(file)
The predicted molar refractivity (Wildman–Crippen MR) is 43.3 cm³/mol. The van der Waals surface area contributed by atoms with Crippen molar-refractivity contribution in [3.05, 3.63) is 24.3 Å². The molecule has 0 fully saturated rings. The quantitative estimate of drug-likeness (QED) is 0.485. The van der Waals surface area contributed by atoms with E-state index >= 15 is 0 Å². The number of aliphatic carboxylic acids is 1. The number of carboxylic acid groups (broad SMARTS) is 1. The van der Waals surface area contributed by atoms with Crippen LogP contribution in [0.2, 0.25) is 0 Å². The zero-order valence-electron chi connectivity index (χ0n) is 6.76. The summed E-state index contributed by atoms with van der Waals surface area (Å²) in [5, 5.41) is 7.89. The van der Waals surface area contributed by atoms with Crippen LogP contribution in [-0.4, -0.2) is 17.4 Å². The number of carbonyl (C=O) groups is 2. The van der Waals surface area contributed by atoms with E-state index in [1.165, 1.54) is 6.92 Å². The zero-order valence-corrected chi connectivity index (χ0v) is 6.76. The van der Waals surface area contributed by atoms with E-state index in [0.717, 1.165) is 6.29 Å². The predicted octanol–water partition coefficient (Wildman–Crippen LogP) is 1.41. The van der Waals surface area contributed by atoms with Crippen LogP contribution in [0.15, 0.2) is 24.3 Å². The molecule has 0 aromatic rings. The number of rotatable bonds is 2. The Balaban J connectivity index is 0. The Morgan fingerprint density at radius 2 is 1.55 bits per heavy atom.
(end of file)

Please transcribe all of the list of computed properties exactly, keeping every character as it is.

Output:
The predicted molar refractivity (Wildman–Crippen MR) is 43.3 cm³/mol. The van der Waals surface area contributed by atoms with Crippen molar-refractivity contribution in [3.05, 3.63) is 24.3 Å². The molecule has 0 fully saturated rings. The quantitative estimate of drug-likeness (QED) is 0.485. The van der Waals surface area contributed by atoms with E-state index >= 15 is 0 Å². The number of aliphatic carboxylic acids is 1. The number of carboxylic acid groups (broad SMARTS) is 1. The van der Waals surface area contributed by atoms with Crippen LogP contribution in [0.2, 0.25) is 0 Å². The zero-order valence-electron chi connectivity index (χ0n) is 6.76. The summed E-state index contributed by atoms with van der Waals surface area (Å²) in [5, 5.41) is 7.89. The van der Waals surface area contributed by atoms with Crippen LogP contribution in [-0.4, -0.2) is 17.4 Å². The number of carbonyl (C=O) groups is 2. The van der Waals surface area contributed by atoms with E-state index in [1.165, 1.54) is 6.92 Å². The zero-order valence-corrected chi connectivity index (χ0v) is 6.76. The van der Waals surface area contributed by atoms with E-state index in [0.717, 1.165) is 6.29 Å². The predicted octanol–water partition coefficient (Wildman–Crippen LogP) is 1.41. The van der Waals surface area contributed by atoms with Crippen LogP contribution in [0.15, 0.2) is 24.3 Å². The molecule has 0 aromatic rings. The number of rotatable bonds is 2. The Balaban J connectivity index is 0. The Morgan fingerprint density at radius 2 is 1.55 bits per heavy atom.